It was the way the young man inquired about the withdrawal’s impact that really struck my friend. He could sense that it was a humbling moment for the young man, yet he asked with tenderness and invitation, as if he were drawing the teller into the decision‐making process with him.
The teller confirmed the withdrawal amount would indeed keep his account solvent. The young man nodded approval and the teller counted out three one‐dollar bills, one dime and one nickel. The man received his money, and again with genuineness, graciously thanked the teller, spoke a blessing over her day, and bid her goodbye.
My friend was so moved by what he had witnessed that he stepped out of line and contacted the man. He told him how he had overheard the transaction and he wanted to do something for him. He reached into his pocket and pulled out two twenty‐dollar bills, handed them to the young man and said, “Today, lunch is on me.”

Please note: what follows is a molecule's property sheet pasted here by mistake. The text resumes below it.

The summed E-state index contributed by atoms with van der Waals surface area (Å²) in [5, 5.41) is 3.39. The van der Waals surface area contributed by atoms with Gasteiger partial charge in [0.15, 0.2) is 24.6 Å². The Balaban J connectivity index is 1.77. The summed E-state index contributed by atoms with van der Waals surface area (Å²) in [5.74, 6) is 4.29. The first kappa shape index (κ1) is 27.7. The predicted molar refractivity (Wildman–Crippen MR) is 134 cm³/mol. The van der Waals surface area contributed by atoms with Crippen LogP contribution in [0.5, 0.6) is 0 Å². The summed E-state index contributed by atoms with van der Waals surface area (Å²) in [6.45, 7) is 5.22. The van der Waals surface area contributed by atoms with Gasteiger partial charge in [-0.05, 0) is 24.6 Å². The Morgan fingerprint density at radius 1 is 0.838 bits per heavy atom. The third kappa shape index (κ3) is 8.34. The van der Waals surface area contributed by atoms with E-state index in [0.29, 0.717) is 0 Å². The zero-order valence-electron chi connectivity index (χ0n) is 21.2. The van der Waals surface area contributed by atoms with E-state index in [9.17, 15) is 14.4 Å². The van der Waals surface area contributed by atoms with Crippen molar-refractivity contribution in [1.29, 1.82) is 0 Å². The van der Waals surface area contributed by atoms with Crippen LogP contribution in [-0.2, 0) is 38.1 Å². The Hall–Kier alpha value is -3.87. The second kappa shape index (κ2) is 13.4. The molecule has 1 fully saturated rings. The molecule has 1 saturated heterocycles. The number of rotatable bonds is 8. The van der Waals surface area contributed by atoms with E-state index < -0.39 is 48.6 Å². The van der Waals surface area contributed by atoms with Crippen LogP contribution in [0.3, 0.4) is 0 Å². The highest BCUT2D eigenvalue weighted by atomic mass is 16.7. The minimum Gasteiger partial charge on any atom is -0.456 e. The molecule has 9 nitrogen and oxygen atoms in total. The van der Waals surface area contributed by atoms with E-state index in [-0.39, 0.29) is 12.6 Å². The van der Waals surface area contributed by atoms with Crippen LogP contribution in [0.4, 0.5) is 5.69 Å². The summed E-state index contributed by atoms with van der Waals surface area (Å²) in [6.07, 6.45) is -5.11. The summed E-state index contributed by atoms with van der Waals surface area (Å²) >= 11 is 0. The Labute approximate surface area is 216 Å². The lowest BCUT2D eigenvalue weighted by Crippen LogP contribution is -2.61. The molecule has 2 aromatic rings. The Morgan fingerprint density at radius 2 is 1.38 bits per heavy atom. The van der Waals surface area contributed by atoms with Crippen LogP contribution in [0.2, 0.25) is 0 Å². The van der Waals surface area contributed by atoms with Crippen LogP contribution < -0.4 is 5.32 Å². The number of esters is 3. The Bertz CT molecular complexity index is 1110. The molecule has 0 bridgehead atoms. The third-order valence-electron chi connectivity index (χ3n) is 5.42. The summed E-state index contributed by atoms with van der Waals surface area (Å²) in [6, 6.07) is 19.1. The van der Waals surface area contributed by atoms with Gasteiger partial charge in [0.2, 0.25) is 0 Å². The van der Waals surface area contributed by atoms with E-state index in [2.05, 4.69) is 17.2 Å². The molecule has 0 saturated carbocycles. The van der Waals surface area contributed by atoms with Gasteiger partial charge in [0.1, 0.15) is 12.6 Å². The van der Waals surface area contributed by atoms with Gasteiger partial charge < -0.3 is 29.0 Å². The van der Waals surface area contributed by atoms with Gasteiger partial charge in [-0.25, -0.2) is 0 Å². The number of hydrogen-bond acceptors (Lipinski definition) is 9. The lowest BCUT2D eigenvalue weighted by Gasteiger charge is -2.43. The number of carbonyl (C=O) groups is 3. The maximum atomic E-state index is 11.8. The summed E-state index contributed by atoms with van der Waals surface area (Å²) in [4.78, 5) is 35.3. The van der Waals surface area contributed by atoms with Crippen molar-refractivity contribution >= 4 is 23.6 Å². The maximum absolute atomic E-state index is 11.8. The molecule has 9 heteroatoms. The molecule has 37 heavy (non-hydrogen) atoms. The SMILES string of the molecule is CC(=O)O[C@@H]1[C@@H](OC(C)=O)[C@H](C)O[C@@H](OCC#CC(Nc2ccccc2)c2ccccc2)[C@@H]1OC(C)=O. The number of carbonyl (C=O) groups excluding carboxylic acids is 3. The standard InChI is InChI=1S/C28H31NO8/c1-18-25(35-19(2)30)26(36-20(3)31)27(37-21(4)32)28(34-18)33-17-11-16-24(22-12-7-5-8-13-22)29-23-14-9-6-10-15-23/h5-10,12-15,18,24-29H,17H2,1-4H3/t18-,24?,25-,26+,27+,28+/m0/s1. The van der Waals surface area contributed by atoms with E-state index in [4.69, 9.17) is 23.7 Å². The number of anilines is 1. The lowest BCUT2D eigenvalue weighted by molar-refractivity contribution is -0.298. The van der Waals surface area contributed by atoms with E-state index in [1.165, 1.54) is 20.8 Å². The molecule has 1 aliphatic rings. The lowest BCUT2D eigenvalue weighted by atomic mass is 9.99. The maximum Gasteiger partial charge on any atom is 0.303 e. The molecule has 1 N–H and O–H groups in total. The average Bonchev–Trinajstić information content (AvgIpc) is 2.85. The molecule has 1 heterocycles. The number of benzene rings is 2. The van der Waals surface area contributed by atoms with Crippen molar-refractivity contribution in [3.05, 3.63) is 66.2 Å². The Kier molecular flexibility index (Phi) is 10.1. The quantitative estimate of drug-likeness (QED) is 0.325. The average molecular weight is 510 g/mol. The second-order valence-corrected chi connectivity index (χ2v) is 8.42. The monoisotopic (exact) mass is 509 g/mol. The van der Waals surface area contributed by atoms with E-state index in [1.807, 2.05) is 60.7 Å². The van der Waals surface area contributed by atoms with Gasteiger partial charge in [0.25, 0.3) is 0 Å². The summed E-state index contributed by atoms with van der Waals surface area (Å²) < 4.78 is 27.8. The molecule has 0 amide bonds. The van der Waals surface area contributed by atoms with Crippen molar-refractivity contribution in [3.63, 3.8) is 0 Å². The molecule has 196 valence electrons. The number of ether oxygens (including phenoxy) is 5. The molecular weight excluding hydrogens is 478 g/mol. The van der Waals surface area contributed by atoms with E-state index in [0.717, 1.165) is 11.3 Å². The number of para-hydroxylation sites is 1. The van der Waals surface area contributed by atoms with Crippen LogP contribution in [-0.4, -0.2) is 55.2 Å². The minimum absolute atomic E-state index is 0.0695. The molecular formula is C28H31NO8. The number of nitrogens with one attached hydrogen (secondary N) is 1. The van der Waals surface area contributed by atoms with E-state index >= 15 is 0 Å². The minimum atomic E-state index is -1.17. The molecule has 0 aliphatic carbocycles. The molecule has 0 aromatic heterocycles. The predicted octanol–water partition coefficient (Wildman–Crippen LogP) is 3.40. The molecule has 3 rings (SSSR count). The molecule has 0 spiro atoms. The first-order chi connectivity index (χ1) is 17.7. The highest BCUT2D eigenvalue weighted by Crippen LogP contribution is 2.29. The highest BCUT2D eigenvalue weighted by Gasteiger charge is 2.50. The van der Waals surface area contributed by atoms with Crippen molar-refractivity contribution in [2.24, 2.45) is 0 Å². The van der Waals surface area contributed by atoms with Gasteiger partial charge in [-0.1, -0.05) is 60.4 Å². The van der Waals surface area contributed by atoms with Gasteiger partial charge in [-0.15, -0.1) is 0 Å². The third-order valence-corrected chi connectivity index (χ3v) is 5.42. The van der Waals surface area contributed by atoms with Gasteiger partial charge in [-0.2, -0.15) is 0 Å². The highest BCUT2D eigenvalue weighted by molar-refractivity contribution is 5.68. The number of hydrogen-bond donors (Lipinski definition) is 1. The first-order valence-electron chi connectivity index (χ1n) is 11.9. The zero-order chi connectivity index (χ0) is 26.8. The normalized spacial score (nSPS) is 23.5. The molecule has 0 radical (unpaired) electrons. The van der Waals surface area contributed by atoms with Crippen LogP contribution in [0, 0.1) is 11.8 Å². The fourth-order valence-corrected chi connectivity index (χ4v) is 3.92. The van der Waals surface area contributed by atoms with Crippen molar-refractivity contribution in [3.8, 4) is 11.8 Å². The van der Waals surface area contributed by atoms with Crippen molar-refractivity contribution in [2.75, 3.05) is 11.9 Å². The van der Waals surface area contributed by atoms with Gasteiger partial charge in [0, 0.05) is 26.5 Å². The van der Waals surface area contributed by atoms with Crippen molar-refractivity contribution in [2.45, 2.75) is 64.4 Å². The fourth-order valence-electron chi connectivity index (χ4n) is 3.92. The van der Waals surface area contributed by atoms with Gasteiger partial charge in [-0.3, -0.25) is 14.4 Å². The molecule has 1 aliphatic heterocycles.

The young man gratefully received the money, thanked my friend, then said, “This is amazing! I have a buddy who hasn’t had barbecue in a long time. I’m going to go find him and today we’re having barbecue!”
As he was sharing the story with me, my friend spoke of how it was an emotional and touching moment for him. He had been standing in line, thinking of a number of different things—everything from pressing work issues, to how his DVR had messed up recording one of his favorite shows. He said in light of what that young man was facing, all of his troubles seemed inconsequential and made him very appreciative of the blessings he had in his life.